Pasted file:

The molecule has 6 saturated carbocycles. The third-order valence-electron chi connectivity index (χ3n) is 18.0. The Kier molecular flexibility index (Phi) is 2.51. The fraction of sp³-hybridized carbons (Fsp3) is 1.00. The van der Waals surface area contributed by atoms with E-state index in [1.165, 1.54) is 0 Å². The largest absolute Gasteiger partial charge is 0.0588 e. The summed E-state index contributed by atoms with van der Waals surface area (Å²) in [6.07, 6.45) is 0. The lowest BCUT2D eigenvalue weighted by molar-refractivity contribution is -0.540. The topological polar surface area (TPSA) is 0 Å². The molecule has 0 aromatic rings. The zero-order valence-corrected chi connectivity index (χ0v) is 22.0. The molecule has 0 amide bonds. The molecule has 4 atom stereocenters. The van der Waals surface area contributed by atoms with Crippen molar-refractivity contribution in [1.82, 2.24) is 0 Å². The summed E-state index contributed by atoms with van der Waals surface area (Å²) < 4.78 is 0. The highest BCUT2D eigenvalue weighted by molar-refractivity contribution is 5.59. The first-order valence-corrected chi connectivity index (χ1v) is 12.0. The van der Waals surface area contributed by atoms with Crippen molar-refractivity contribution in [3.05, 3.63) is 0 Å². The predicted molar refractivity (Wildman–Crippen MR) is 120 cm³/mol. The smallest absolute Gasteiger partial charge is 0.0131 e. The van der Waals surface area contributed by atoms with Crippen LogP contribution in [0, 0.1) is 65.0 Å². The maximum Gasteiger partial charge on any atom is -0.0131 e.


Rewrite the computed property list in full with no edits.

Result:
The molecule has 6 saturated carbocycles. The third-order valence-electron chi connectivity index (χ3n) is 18.0. The Kier molecular flexibility index (Phi) is 2.51. The fraction of sp³-hybridized carbons (Fsp3) is 1.00. The van der Waals surface area contributed by atoms with E-state index in [1.165, 1.54) is 0 Å². The largest absolute Gasteiger partial charge is 0.0588 e. The summed E-state index contributed by atoms with van der Waals surface area (Å²) in [6.07, 6.45) is 0. The lowest BCUT2D eigenvalue weighted by molar-refractivity contribution is -0.540. The topological polar surface area (TPSA) is 0 Å². The molecule has 0 aromatic rings. The zero-order valence-corrected chi connectivity index (χ0v) is 22.0. The molecule has 0 amide bonds. The molecule has 4 atom stereocenters. The van der Waals surface area contributed by atoms with Crippen molar-refractivity contribution in [1.82, 2.24) is 0 Å². The summed E-state index contributed by atoms with van der Waals surface area (Å²) < 4.78 is 0. The highest BCUT2D eigenvalue weighted by molar-refractivity contribution is 5.59. The first-order valence-corrected chi connectivity index (χ1v) is 12.0. The van der Waals surface area contributed by atoms with Crippen molar-refractivity contribution in [3.05, 3.63) is 0 Å². The predicted molar refractivity (Wildman–Crippen MR) is 120 cm³/mol. The smallest absolute Gasteiger partial charge is 0.0131 e. The van der Waals surface area contributed by atoms with Crippen LogP contribution in [0, 0.1) is 65.0 Å². The maximum Gasteiger partial charge on any atom is -0.0131 e.